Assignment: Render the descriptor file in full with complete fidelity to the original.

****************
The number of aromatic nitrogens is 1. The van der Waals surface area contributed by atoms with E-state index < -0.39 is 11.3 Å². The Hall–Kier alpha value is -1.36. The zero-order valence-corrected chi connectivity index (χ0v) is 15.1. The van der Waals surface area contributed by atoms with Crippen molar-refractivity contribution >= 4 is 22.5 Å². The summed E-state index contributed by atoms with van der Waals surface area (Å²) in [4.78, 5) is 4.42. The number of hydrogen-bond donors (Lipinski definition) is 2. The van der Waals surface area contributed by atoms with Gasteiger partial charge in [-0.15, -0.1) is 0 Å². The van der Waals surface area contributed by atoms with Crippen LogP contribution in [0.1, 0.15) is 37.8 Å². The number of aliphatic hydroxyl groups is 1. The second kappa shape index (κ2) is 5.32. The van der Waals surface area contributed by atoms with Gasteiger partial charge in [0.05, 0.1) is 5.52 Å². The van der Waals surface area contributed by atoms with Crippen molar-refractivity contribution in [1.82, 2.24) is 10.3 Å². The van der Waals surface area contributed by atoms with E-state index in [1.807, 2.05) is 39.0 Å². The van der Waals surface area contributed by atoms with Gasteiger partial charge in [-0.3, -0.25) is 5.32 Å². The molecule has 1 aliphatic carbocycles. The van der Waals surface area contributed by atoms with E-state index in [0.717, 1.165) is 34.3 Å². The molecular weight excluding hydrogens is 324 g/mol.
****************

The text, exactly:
The number of aromatic nitrogens is 1. The van der Waals surface area contributed by atoms with E-state index < -0.39 is 11.3 Å². The Hall–Kier alpha value is -1.36. The zero-order valence-corrected chi connectivity index (χ0v) is 15.1. The van der Waals surface area contributed by atoms with Crippen molar-refractivity contribution >= 4 is 22.5 Å². The summed E-state index contributed by atoms with van der Waals surface area (Å²) in [4.78, 5) is 4.42. The number of hydrogen-bond donors (Lipinski definition) is 2. The van der Waals surface area contributed by atoms with Gasteiger partial charge in [-0.15, -0.1) is 0 Å². The van der Waals surface area contributed by atoms with Crippen LogP contribution in [0.1, 0.15) is 37.8 Å². The number of aliphatic hydroxyl groups is 1. The second kappa shape index (κ2) is 5.32. The van der Waals surface area contributed by atoms with Gasteiger partial charge in [0.05, 0.1) is 5.52 Å². The van der Waals surface area contributed by atoms with Crippen molar-refractivity contribution in [1.82, 2.24) is 10.3 Å². The van der Waals surface area contributed by atoms with E-state index in [1.807, 2.05) is 39.0 Å². The van der Waals surface area contributed by atoms with Gasteiger partial charge in [-0.3, -0.25) is 5.32 Å². The molecule has 1 aliphatic carbocycles. The van der Waals surface area contributed by atoms with E-state index in [0.717, 1.165) is 34.3 Å². The molecular weight excluding hydrogens is 324 g/mol.